The term "biodegradable" has been used over the past few years, to describe plastics or packaging that could potentially be metabolized by microorganisms in nature, with complete breakdown to CO2/Methane, water and biomass. However, there is significant confusion and controversy surrounding biodegradable plastics since many suppliers have used the term to loosely describe their material/packaging without specifying the conditions under which the material would degrade in nature. For instance, some plastics (like PLA) will only degrade under industrial composting conditions, while some others (like PHA) can break down under a wider range of conditions and environments (industrial, backyard, marine). Given this widespread confusion and the misuse of the "biodegradable" term, many global government and industry organizations have issued guidelines to restrict or eliminate the unqualified use of biodegradable as a descriptor of plastics or packaging. These include the European Commission guidelines (European Plastics Strategy) and the Federal Trade Commission Green Guides in the US.
In line with such guidelines, Ubuntoo's recommends that companies providing biodegradable materials, products or packaging:
1.Avoid unqualified use of the term "biodegradable" to describe their products
2.Any claim of biodegradability should be accompanied by a description of specific conditions and environments under which the material or product will undergo degradation in nature
3.It is strongly recommended that companies provide globally accepted certifications or testing for various biodegradability claims (such as the BPA certification for industrial composting)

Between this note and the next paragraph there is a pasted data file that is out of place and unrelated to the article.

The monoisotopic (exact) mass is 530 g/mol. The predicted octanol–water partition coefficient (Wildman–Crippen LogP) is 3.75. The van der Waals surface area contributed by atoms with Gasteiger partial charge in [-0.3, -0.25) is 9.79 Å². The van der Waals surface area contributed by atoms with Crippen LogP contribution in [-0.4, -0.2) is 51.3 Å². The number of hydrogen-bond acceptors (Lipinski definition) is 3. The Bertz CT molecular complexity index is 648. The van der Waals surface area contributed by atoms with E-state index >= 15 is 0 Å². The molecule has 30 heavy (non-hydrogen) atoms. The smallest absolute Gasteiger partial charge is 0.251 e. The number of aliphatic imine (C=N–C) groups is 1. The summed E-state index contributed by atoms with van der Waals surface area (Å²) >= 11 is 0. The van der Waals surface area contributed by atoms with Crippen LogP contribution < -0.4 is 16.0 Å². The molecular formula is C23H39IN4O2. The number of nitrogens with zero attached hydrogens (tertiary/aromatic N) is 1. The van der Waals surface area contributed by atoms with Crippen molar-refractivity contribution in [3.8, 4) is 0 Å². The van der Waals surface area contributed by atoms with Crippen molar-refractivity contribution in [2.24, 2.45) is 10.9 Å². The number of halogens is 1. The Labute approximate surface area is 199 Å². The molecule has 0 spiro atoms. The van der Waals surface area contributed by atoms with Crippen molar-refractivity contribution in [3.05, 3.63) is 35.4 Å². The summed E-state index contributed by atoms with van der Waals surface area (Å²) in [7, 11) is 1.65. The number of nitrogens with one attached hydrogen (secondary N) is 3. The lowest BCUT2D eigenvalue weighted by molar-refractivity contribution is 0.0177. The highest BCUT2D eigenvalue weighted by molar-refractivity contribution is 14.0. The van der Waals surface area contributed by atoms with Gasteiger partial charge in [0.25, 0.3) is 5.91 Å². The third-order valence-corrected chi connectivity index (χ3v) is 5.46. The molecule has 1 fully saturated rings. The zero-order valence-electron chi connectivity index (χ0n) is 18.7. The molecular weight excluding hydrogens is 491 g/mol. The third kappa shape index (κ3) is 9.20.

Further in line with the position articulated by the European Commission as well as major CPG companies, Ubuntoo recommends that "biodegradable" plastics should not be considered a solution for littering (or worse a license to litter). Appropriate collection and end-of-life solutions (such as industrial composting or home composting) need to be put into place to avoid biodegradable plastics ending up as litter in the environment.
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SafiHFO is a fuel produced from plastic waste by Adarsh Polymers, a company based in Kenya. The fuel can be used as a substitute to petroleum-based heavy fuel oil in industrial applications.
The product aims to tackle two problems of environmental degradation – plastic waste and the use of petroleum-based fuels.
The SafiHFO fuel is made by converting plastic waste into fuel through a pyrolysis process. Plastics are burnt or heated in a controlled process without oxygen. This causes the macromolecular structure of plastic polymers to break down into smaller molecules and monomeric units.
The fuel can be used in industrial boilers and furnaces. The company processes plastic waste such as Polyethylene (HDPE and LDPE), Polypropylene, and Polystyrene to make the fuel. It also uses waste tyres.
SafiHFO has a density similar to kerosene, diesel and gas oil, and hence is a suitable substitute. Its gross calorific value of 46.4 Mj per kg is higher than 41.2 Mj per kg of conventional fuel. The fuel also has lower viscosity than conventional fuel, which means it does not have to be heated before use. The fuel also has lower sulphur emissions.
The values were tested independently by Intertek, a quality assurance provider. It has also been tested at industrial facilities, such as at Beiersdorf in Hamburg, Germany.
SafiHFO is available for sale in Kenya. The Ole SereniHotel in Nairobi city already uses the fuel.
The company will keep the price of the fuel constant for six months, which it hopes will be an incentive over the price fluctuations of petroleum-based fuels. Adarsh Polymer also sells carbon briquettes that are a by-product of the pyrolysis process. The company additionally offers consultancy services for waste management and recycling.
In 2019, the company announced a partnership with the Kenya Climate Innovation Center.
Dan as a Masters' degree in Chemical and Process Engineering from the Moi University and has been certified by the Association of Energy Engineers as an energy manager and a measurement and verification professional.
Co-founder & Director